The Census Bureau recently released its annual Income, Poverty and Health Insurance Coverage in the United States report. For a summary see Sabrina Tavernise and for reactions see Catherine Rampell. My favorite point by Rampell was, “There’s more evidence that the work force is “hollowing out,” as there was significant job growth in the first, second and fifth income quintiles, but not in the third and fourth ones,” as evidenced below.
The Economist‘s Free Exchange blog has an interesting post about productivity growth during the period referred to as the Great Stagnation. Essentially it is a summary and critique of the argument made by Robert Gordon’s latest working paper on growth, which is further summarized by FT Alphaville. The crux of the paper can be found in the conclusion of the abstract where Gordon writes:
Even if innovation were to continue into the future at the rate of the two decades before 2007, the U.S. faces six headwinds that are in the process of dragging long-term growth to half or less of the 1.9 percent annual rate experienced between 1860 and 2007. These include demography, education, inequality, globalization, energy/environment, and the overhang of consumer and government debt. A provocative “exercise in subtraction” suggests that future growth in consumption per capita for the bottom 99 percent of the income distribution could fall below 0.5 percent per year for an extended period of decades.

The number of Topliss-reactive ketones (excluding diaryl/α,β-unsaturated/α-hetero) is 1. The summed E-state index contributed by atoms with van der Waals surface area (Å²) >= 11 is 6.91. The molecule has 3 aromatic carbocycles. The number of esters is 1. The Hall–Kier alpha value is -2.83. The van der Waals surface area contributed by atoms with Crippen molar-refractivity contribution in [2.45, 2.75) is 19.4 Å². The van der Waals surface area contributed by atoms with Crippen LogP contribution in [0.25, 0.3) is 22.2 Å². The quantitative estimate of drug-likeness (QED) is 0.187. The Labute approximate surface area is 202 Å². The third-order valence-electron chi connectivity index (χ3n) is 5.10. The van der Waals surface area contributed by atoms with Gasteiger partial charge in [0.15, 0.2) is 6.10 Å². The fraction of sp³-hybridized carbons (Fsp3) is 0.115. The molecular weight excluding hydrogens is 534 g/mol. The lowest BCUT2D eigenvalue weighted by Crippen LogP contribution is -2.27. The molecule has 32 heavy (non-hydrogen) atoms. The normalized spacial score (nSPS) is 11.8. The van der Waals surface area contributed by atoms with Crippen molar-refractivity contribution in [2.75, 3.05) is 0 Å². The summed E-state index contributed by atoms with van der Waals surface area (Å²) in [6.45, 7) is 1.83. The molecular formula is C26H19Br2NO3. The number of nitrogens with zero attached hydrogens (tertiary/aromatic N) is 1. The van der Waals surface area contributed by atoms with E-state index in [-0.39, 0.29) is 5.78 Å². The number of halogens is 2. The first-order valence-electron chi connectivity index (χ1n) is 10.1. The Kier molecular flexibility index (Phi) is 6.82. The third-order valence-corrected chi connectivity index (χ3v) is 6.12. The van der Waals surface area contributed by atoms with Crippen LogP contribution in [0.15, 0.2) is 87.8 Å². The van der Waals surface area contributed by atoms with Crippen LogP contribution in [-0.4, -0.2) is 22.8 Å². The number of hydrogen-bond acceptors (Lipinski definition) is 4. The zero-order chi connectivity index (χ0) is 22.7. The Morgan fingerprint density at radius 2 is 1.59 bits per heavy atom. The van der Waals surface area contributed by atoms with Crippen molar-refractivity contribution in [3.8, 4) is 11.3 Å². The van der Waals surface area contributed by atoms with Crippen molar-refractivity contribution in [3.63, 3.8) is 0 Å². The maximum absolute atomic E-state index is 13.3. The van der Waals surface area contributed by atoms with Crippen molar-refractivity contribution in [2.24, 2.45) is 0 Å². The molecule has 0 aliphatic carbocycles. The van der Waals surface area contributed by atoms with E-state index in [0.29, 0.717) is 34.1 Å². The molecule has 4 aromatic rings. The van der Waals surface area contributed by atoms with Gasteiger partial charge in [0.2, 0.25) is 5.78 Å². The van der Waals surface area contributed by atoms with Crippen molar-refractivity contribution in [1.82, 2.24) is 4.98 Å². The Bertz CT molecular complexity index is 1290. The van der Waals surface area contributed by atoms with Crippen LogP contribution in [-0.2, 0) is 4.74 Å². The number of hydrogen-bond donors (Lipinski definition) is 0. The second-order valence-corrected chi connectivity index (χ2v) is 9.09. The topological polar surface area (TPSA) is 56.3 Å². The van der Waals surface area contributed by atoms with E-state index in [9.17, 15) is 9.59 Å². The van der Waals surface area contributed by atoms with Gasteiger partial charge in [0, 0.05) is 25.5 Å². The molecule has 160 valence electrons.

A big part of the productivity equation is the relationship between technology and employment. Gordon seems to have a problem with the idea that technology has the ability to improve productivity anymore. He argues that the internet revolution dissipated in about 8 years. He writes (as quoted by the FT Alphaville post):
A thought experiment helps to illustrate the fundamental importance of the inventions of IR #2 compared to the subset of IR #3 inventions that have occurred since 2002. You are required to make a choice between option A and option B. With option A you are allowed to keep 2002 electronic technology, including your Windows 98 laptop accessing Amazon, and you can keep running water and indoor toilets; but you can’t use anything invented since 2002.
Option B is that you get everything invented in the past decade right up to Facebook, Twitter, and the iPad, but you have to give up running water and indoor toilets. You have to haul the water into your dwelling and carry out the waste. Even at 3am on a rainy night, your only toilet option is a wet and perhaps muddy walk to the outhouse. Which option do you choose?
I have two general responses:
- It seems that under option B, the concept of running water would come about fairly quickly. There is ample research in historical economics on the relationship between communication technology and overall economic and standard of living growth (see this for an example). Someone would think of how to take advantage of water pressure to develop piping from their well to their house, they would write a post on Facebook, someone would Tweet there post and by the end of the week directions would be on every iPad in the world (that’s just using the technology he left on the table in option B).